Tlingit fisherman on the Taku Inlet
Limited Entry, Before 1970, both Alaskans and non-Alaskans were allowed to commercially fish
Before 1970, both Alaskans and non-Alaskans were allowed to commercially fish. Tribal families remained enthusiastic and strong in their vibrant fishing livelihoods and careful stewardship over the resources offered by the land and sea. Eventually, the influx of outside fishermen spurred the creation of the Limited Entry fisheries program which was based on a point system. Points were “earned” through a complex system, that denied points if a person did not fish during a particular year. Although some Native families were awarded permits, many more were denied, especially since Limited Entry was activated during the Vietnam War era when many Tribal members were away and overseas serving in the Armed Forces.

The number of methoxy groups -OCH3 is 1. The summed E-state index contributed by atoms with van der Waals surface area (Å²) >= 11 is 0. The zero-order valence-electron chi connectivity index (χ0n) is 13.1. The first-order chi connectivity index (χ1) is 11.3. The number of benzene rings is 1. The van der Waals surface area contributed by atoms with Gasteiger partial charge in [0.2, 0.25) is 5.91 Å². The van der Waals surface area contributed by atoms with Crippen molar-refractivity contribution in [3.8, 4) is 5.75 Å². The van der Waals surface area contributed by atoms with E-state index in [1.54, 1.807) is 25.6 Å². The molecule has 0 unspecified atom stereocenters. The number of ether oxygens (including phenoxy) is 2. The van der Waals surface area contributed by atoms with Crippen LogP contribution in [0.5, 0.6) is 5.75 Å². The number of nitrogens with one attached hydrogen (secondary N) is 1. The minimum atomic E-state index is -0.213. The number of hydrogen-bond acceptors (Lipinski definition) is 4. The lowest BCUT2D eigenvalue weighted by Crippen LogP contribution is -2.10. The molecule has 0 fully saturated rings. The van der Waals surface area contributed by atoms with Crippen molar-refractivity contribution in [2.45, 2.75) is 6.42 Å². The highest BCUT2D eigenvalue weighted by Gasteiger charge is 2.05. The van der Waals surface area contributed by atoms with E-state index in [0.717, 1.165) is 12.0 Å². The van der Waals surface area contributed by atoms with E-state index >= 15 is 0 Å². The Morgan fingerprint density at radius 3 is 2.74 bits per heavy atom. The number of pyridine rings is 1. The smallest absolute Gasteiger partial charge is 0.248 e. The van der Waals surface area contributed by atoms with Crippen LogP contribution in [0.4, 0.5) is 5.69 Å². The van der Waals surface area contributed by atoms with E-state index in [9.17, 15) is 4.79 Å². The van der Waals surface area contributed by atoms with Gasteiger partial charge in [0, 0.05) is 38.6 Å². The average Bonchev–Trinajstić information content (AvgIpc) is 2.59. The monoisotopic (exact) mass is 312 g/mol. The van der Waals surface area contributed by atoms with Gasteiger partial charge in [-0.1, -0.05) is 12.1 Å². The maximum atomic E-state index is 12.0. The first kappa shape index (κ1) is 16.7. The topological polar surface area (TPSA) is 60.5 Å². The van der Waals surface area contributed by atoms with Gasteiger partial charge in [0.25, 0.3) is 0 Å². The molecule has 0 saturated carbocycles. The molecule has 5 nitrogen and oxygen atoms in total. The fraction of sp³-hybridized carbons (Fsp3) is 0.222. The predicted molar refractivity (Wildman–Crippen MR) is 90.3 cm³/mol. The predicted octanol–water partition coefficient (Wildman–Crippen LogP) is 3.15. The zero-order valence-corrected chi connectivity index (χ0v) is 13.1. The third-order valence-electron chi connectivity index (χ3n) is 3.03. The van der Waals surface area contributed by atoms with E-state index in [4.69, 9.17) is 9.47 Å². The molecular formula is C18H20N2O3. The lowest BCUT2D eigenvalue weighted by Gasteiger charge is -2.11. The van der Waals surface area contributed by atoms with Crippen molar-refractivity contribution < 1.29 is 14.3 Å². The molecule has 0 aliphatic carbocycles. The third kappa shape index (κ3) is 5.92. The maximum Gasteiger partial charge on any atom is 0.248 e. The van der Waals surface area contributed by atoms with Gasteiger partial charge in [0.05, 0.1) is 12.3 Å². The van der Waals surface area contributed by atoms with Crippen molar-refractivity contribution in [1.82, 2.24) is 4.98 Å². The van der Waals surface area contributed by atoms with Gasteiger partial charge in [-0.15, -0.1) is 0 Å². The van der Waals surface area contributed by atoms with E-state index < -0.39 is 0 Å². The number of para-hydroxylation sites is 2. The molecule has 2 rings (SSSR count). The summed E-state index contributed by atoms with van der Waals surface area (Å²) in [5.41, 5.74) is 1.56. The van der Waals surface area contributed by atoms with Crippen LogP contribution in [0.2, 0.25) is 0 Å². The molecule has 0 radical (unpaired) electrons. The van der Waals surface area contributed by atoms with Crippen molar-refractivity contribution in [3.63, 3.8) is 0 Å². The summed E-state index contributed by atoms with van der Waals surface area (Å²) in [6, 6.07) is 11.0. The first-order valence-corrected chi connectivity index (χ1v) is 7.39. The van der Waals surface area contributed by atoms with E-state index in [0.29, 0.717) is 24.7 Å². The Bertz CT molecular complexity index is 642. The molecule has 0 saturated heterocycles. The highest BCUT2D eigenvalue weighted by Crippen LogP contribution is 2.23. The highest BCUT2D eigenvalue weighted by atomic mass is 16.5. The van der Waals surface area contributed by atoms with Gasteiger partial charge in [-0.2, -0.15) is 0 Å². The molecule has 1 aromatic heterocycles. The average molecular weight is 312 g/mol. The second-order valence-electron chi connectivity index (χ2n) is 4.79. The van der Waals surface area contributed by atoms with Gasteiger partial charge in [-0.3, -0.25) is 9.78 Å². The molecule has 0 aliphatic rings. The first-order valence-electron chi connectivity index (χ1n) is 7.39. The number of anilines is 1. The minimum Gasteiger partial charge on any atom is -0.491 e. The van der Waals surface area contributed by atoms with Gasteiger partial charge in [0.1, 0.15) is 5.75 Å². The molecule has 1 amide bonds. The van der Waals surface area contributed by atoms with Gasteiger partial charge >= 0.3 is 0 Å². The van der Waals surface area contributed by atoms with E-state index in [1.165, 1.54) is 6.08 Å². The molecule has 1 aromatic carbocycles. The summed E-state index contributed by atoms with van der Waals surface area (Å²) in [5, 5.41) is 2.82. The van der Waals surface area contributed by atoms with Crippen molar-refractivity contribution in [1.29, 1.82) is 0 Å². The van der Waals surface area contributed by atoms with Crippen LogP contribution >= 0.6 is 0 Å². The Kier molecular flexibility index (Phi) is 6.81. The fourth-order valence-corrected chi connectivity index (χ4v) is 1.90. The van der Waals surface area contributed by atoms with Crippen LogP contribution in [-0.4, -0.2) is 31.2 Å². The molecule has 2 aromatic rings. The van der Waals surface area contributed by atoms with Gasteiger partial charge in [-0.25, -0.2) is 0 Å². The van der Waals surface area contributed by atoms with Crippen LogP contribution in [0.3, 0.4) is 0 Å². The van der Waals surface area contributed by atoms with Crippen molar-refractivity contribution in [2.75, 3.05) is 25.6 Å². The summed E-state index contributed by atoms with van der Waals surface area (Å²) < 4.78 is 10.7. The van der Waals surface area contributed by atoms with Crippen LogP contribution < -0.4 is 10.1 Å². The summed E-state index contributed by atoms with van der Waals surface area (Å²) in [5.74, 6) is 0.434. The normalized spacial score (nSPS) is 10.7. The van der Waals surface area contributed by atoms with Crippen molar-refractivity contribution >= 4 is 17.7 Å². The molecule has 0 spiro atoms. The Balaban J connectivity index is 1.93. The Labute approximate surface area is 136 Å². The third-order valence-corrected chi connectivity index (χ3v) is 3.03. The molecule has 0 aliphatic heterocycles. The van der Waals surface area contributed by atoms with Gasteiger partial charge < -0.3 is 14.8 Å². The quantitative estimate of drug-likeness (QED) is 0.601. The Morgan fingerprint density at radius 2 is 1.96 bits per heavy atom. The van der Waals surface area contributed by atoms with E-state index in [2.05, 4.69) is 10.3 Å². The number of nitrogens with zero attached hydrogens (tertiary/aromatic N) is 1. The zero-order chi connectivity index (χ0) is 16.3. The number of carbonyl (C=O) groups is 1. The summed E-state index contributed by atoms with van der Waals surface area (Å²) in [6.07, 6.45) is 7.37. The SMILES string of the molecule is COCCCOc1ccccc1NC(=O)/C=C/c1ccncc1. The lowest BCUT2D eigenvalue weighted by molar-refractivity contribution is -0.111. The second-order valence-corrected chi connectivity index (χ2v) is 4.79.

The Limited Entry system was forced on all who wanted to fish commercially. This worked out for some, but not for others, especially Alaska Native families whose primary livelihood, means of support and food source for their families, was fishing. When Limited Entry was conceived, there was no consultation with Tribes and Tribal members directly affected by this new law – including those whose restricted deed or “Trust” properties were connected with the Tribe’s fishing rights and fully warranted protection by the U.S. Government.